In a defining exchange of the second presidential debate Wednesday night, Mitt Romney repeated a false claim about President Obama’s reaction to the attacks on the U.S. consulate in Benghazi, Libya — and got called out by the moderator.
“The [P]resident just said something which is on the day after the attack, he went in the Rose Garden and said this was an act of terror. You said in the Rose Garden, the day after the attack, it was an act of terror? It was not a spontaneous demonstration. Is that what you’re saying? Want to get that for the record, because it took the President 14 days before he called the attack in Benghazi an act of terror.”
In fact, on the morning after the attack, Obama addressed the nation from the Rose Garden and said, “No acts of terror will ever shake the resolve of this great nation, alter that character, or eclipse the light of the values that we stand for. Today we mourn four more Americans who represent the very best of the United States of America.”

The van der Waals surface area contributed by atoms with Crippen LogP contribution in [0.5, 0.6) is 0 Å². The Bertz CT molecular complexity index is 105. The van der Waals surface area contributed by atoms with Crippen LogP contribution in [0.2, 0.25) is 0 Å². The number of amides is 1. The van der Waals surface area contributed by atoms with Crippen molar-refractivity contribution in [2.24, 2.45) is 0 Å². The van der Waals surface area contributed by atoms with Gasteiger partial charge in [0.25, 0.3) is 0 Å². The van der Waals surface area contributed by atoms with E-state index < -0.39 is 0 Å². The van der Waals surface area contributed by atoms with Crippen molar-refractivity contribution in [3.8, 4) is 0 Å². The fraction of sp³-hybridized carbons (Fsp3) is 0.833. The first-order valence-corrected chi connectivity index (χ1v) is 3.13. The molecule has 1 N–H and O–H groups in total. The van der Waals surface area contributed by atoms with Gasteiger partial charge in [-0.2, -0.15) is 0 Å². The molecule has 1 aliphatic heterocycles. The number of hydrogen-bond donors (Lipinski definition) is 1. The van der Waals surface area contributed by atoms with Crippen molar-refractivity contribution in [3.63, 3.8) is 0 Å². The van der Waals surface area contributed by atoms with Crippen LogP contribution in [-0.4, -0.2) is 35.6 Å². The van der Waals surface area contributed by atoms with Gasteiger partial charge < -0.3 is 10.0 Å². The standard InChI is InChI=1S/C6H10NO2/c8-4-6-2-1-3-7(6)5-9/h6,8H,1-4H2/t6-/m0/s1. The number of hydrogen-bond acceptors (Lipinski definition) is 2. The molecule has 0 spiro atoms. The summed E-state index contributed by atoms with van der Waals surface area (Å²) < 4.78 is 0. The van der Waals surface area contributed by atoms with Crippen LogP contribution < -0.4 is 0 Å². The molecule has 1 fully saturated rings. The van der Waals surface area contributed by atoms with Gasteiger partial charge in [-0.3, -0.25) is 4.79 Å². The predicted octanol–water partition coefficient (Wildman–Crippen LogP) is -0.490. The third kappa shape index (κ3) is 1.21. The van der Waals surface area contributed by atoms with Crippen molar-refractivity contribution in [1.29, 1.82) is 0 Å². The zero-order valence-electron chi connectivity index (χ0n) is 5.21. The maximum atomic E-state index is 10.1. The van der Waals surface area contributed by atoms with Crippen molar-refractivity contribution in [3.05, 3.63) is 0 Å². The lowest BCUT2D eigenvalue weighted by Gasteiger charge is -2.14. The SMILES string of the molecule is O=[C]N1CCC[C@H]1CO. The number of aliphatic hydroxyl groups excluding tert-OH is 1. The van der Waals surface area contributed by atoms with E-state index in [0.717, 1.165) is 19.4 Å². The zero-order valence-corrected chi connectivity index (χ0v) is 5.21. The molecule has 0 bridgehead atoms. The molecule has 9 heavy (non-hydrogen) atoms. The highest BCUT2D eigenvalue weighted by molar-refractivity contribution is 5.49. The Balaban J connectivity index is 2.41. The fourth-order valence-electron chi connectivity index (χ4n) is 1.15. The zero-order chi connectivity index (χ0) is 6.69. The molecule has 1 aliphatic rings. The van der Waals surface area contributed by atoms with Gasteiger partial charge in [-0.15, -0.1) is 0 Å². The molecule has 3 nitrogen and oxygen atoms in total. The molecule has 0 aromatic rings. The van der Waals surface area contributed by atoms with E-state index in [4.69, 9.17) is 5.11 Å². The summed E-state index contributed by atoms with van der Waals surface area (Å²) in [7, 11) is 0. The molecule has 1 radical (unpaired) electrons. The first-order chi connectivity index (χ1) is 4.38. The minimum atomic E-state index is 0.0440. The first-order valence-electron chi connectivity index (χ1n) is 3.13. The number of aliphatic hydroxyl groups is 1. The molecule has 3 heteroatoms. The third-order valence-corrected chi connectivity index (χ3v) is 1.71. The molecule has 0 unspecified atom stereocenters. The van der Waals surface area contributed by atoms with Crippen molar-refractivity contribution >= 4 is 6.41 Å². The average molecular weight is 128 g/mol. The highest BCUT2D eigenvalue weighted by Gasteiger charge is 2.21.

Both Obama and debate moderator Candy Crowley brought this to Romney’s attention.
Some of Obama’s critics have flat out denied that Obama referred to the Benghazi attack as an act of terrorism the morning after it occurred. Others have suggested Obama may have been referring to the September 11, 2001 attacks in New York and D.C.
But two days later, Obama repeated his statements less ambiguously.
Romney’s claim, echoed by scores of conservatives and GOP critics, that Obama waited two weeks to call the attack an act of terrorism is incorrect.